Electron multi-beam mask writers address the challenge of long mask write times for increasingly complex masks. The writing speed of the IMS multi-beam mask writer under consideration here depends on the data path and blanking device speed provided for exposing the patterns. It was initially believed that the maximum dose required for exposing the patterns could also be a limiting factor. We present a proximity effect correction scheme that improves image quality (compared to a dose-only correction) and allows for a maximum dose limit. We test this scheme with and without maximum dose limit, and compare the achieved image quality against that for a dose-only correction. The results of this simulation study are verified by comparing top down SEM images of resist structures from exposures using the different corrections.
Proc. SPIE. 7748, Photomask and Next-Generation Lithography Mask Technology XVII
KEYWORDS: Electron beam lithography, Data modeling, Scattering, Calibration, Computer simulations, Scanning electron microscopy, Monte Carlo methods, Photoresist processing, Process modeling, Chemically amplified resists
With the constantly improving maturity of e-beam direct write exposure tools and processes for applications in high volume
manufacturing, new challenges with regard to speed, throughput, correction and verification have to be faced. One objective
of the MAGIC high-throughput maskless lithography project  is the application of the physics-based simulation in a
virtual e-beam direct write environment to investigate proximity effects and develop comprehensive correction
methodologies . To support this, a rigorous e-beam lithography simulator for the feature scale has been developed . The
patterning behavior is determined by modeling electron scattering, exposure, and resist processing inside the film stack, in
analogy with corresponding simulation capabilities for the optical and EUV case. Some model parameters, in particular for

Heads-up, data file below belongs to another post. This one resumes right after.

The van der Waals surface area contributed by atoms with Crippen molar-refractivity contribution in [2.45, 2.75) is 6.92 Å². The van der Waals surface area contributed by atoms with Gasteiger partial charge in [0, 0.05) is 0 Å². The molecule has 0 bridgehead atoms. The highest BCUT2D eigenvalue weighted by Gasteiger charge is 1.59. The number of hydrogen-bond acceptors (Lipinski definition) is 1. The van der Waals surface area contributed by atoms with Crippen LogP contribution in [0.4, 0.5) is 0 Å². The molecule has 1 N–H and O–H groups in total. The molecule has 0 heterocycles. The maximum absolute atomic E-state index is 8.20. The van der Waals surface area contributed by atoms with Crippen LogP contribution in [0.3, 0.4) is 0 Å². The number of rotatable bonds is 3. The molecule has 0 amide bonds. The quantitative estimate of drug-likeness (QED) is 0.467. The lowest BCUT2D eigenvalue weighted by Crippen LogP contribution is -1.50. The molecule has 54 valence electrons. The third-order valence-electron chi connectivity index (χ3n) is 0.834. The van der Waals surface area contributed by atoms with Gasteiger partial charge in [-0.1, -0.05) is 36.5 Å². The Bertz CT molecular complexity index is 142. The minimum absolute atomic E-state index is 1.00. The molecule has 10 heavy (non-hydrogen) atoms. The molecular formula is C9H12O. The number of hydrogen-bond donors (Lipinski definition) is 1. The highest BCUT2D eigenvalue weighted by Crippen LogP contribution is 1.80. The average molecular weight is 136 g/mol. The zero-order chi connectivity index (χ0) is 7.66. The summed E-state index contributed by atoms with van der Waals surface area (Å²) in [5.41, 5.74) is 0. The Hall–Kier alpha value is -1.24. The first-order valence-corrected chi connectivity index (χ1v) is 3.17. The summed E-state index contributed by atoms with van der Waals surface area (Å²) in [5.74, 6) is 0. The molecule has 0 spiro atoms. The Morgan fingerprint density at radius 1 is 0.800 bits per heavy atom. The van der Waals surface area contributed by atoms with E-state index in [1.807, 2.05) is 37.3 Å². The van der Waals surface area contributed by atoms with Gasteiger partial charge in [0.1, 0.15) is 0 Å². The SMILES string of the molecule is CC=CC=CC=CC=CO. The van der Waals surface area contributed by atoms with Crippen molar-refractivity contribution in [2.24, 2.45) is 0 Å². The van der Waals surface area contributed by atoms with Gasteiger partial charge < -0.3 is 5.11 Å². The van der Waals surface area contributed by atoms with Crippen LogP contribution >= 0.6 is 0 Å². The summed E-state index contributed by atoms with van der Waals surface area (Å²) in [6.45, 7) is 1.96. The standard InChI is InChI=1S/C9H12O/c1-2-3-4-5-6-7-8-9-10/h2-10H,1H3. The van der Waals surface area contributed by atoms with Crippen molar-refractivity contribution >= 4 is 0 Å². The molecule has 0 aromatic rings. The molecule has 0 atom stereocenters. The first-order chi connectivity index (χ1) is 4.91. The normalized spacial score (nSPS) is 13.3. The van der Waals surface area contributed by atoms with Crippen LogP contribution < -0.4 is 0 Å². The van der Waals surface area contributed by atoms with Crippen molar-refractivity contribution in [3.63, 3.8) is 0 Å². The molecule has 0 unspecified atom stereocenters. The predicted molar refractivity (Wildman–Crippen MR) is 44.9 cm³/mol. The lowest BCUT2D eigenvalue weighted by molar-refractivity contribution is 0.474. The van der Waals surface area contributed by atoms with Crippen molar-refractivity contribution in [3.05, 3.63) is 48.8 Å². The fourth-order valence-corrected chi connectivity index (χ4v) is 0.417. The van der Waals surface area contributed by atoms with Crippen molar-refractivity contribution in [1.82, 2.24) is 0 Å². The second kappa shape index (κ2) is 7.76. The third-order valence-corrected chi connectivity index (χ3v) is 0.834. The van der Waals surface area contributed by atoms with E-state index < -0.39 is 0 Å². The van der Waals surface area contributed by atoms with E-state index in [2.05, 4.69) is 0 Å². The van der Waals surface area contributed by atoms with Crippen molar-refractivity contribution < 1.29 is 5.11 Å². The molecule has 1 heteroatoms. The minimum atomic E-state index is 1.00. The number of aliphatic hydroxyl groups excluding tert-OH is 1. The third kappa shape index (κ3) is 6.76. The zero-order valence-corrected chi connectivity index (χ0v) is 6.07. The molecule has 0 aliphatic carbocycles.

the resist modeling cannot be derived from first principles or direct measurements but need to be determined through a
To gain experience with the calibration of chemically amplified resists (CAR) for e-beam lithography, test pattern exposures
have been performed for a negative tone CAR using a variable-shaped beam writer operating at 50kV. A recently
implemented model calibration methodology has been applied to determine the optimum set of resist model parameters.
While the calibration is based on 1D (lines & spaces) patterns only, the model results are compared to 2D test structures for
KEYWORDS: Point spread functions, Cadmium, Data modeling, Error analysis, 3D modeling, Critical dimension metrology, Geometrical optics, Virtual reality, Electron beam direct write lithography, Model-based design
We demonstrate a flow for e-beam proximity correction (EBPC) to e-beam direct write (EBDW) wafer manufacturing
processes, demonstrating a solution that covers all steps from the generation of a test pattern for (experimental or virtual)
measurement data creation, over e-beam model fitting, proximity effect correction (PEC), and verification of the results.
We base our approach on a predictive, physical e-beam simulation tool, with the possibility to complement this with
experimental data, and the goal of preparing the EBPC methods for the advent of high-volume EBDW tools.
As an example, we apply and compare dose correction and geometric correction for low and high electron energies on
1D and 2D test patterns. In particular, we show some results of model-based geometric correction as it is typical for the
optical case, but enhanced for the particularities of e-beam technology.
The results are used to discuss PEC strategies, with respect to short and long range effects.
An e-beam exposure module has been developed for an existing lithography simulator, covering aspects of e-beam inter-action with the stack, exposure of the resist by the e-beam as well as development of the resist. The goal of the simulation is to complement experimental data with insights that are difficult or impossible to obtain experimentally and to provide advanced capabilities for process optimization. Simulations are performed for an iso-dense pattern to show that in the case of 5kV acceleration voltage, a standard dose correction works well for tight beams with 5nm blur but is very challenging for 30nm beam blur. Geometric corrections will most likely be needed for a wide beam blur.